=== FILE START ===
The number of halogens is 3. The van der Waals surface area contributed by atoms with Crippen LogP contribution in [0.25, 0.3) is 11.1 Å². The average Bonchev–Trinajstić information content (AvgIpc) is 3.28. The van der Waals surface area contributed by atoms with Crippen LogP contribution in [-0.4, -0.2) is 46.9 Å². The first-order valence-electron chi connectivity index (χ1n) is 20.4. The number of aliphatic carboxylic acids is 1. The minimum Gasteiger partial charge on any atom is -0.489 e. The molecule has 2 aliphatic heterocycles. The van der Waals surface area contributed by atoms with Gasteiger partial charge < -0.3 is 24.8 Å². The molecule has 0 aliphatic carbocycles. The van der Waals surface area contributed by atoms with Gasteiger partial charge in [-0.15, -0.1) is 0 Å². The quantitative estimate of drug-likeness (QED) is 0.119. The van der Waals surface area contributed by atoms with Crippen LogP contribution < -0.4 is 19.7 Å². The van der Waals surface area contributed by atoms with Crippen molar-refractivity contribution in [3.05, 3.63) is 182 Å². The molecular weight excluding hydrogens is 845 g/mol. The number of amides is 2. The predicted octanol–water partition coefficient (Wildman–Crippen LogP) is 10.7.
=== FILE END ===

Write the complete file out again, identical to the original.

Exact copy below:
The number of halogens is 3. The van der Waals surface area contributed by atoms with Crippen LogP contribution in [0.25, 0.3) is 11.1 Å². The average Bonchev–Trinajstić information content (AvgIpc) is 3.28. The van der Waals surface area contributed by atoms with Crippen LogP contribution in [-0.4, -0.2) is 46.9 Å². The first-order valence-electron chi connectivity index (χ1n) is 20.4. The number of aliphatic carboxylic acids is 1. The minimum Gasteiger partial charge on any atom is -0.489 e. The molecule has 2 aliphatic heterocycles. The van der Waals surface area contributed by atoms with Gasteiger partial charge < -0.3 is 24.8 Å². The molecule has 0 aliphatic carbocycles. The van der Waals surface area contributed by atoms with Gasteiger partial charge in [-0.15, -0.1) is 0 Å². The quantitative estimate of drug-likeness (QED) is 0.119. The van der Waals surface area contributed by atoms with Crippen LogP contribution < -0.4 is 19.7 Å². The van der Waals surface area contributed by atoms with Crippen molar-refractivity contribution in [3.05, 3.63) is 182 Å². The molecular weight excluding hydrogens is 845 g/mol. The number of amides is 2. The predicted octanol–water partition coefficient (Wildman–Crippen LogP) is 10.7.